How Parental Leave Can be Shared
The parental sharing benefit allows parents to receive extra weeks of leave to share between the two. In 2019 the Canadian government made improvements on parental benefit sharing to allow new families more time off together.
Where one parent might receive 35 weeks of leave, a shared parental benefit could obtain additional weeks on top of what is already available. However, to be approved for these extra weeks, parents must share the allotted time between the two; no one party is entitled to all of it.
The government guidelines dictate that new parents can choose between two options for shared parental benefits:
- Standard Parental Benefits: Parents receive 5 extra weeks of benefits, 35 weeks becomes 40, and 55% of your average weekly insurable earnings.
- Extended Parental Benefits: Parents receive 8 extra weeks leave, 61 weeks becomes 69, and 33% of your average weekly insurable earnings.
That being said, Québec has its own Parental Insurance Plan that offers:
- Basic Plan: Parents receive a maximum of 32 weeks, with 70% of their average weekly earnings covering the first 7 weeks and 55% of the average weekly earnings for the following 25 weeks.
- Special Plan: Parents receive a maximum of 25 weeks, with 75% of their average weekly earnings covering the whole 25 week period.
COVID-related changes for parental leave benefits
The Canadian government has also extended the same temporary changes for parental benefits as they did for maternity benefits. These include waiving the waiting period, requiring only 120 insurable hours worked instead of 600, and CERB extension.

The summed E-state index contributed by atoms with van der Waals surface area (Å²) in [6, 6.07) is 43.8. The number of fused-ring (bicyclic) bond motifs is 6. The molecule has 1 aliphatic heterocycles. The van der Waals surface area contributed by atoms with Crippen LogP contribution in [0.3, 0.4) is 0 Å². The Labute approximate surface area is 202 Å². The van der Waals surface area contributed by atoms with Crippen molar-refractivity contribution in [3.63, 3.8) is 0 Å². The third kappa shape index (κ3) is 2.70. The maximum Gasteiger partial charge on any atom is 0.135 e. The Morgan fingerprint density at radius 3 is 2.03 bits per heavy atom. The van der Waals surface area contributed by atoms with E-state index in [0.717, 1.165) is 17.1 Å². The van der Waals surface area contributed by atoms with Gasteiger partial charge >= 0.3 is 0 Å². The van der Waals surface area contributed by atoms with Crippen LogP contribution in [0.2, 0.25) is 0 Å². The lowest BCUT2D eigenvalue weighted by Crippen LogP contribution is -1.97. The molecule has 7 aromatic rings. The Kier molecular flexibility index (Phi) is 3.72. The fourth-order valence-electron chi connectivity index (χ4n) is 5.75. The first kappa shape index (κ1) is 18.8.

However, those who take parental benefits will able to receive $300 per week before taxes, with the possibility of receiving more, instead of the designated $500 for maternity leave.
What this Means for Employers
These EI benefit premiums are payroll deductions that are part of a business’s expenses and payroll requirements. As an employer, it can be confusing to keep track of employment insurance premiums and deductions when managing the whole team.
The business owner or HR department should oversee any EI maternity and parental leave-taking of employees, providing them with a record of employment, employment contract, and any other documents needed for their application process. They will also need to make arrangements for temporary coverage of duties if needed.
Small businesses can use tools and software to help them manage these tasks successfully. Accounting software like QuickBooks Online can help small companies track expenses, process payroll, and maximize tax deductions to make maternity and parental benefits less stressful.
Why not start a free trial today and join the millions of users who have kept track of their finances and employee benefits with this comprehensive tool.